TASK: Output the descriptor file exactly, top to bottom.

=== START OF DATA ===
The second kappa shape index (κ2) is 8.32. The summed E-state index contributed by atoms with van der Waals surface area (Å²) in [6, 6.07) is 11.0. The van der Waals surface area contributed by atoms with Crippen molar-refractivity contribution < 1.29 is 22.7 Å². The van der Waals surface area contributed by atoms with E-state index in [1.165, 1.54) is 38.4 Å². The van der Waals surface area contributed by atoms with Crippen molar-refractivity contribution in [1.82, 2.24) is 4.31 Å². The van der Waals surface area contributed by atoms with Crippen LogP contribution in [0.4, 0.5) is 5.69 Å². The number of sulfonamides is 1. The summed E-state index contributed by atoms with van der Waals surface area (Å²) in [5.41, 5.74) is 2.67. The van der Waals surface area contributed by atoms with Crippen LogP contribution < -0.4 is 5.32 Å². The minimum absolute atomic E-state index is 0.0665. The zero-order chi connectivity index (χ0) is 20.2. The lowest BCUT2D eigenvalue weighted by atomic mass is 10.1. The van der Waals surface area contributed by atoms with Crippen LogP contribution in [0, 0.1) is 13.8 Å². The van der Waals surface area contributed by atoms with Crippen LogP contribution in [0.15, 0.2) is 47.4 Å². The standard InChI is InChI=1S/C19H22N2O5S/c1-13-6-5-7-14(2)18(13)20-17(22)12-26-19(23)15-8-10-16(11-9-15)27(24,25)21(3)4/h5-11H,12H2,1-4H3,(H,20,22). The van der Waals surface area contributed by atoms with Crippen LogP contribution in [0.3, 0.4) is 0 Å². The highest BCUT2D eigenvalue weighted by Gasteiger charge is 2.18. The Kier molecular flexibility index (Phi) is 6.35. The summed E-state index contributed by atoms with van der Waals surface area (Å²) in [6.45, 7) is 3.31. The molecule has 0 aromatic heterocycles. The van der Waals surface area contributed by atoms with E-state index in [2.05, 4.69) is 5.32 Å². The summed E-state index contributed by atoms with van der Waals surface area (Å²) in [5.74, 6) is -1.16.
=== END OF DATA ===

The second kappa shape index (κ2) is 8.32. The summed E-state index contributed by atoms with van der Waals surface area (Å²) in [6, 6.07) is 11.0. The van der Waals surface area contributed by atoms with Crippen molar-refractivity contribution < 1.29 is 22.7 Å². The van der Waals surface area contributed by atoms with E-state index in [1.165, 1.54) is 38.4 Å². The van der Waals surface area contributed by atoms with Crippen molar-refractivity contribution in [1.82, 2.24) is 4.31 Å². The van der Waals surface area contributed by atoms with Crippen LogP contribution in [0.4, 0.5) is 5.69 Å². The number of sulfonamides is 1. The summed E-state index contributed by atoms with van der Waals surface area (Å²) in [5.41, 5.74) is 2.67. The van der Waals surface area contributed by atoms with Crippen LogP contribution < -0.4 is 5.32 Å². The minimum absolute atomic E-state index is 0.0665. The zero-order chi connectivity index (χ0) is 20.2. The lowest BCUT2D eigenvalue weighted by atomic mass is 10.1. The van der Waals surface area contributed by atoms with Crippen LogP contribution in [0, 0.1) is 13.8 Å². The van der Waals surface area contributed by atoms with Crippen LogP contribution in [0.15, 0.2) is 47.4 Å². The standard InChI is InChI=1S/C19H22N2O5S/c1-13-6-5-7-14(2)18(13)20-17(22)12-26-19(23)15-8-10-16(11-9-15)27(24,25)21(3)4/h5-11H,12H2,1-4H3,(H,20,22). The van der Waals surface area contributed by atoms with Crippen LogP contribution in [0.3, 0.4) is 0 Å². The highest BCUT2D eigenvalue weighted by Gasteiger charge is 2.18. The Kier molecular flexibility index (Phi) is 6.35. The summed E-state index contributed by atoms with van der Waals surface area (Å²) in [6.45, 7) is 3.31. The molecule has 0 aromatic heterocycles. The van der Waals surface area contributed by atoms with E-state index in [2.05, 4.69) is 5.32 Å². The summed E-state index contributed by atoms with van der Waals surface area (Å²) in [5.74, 6) is -1.16.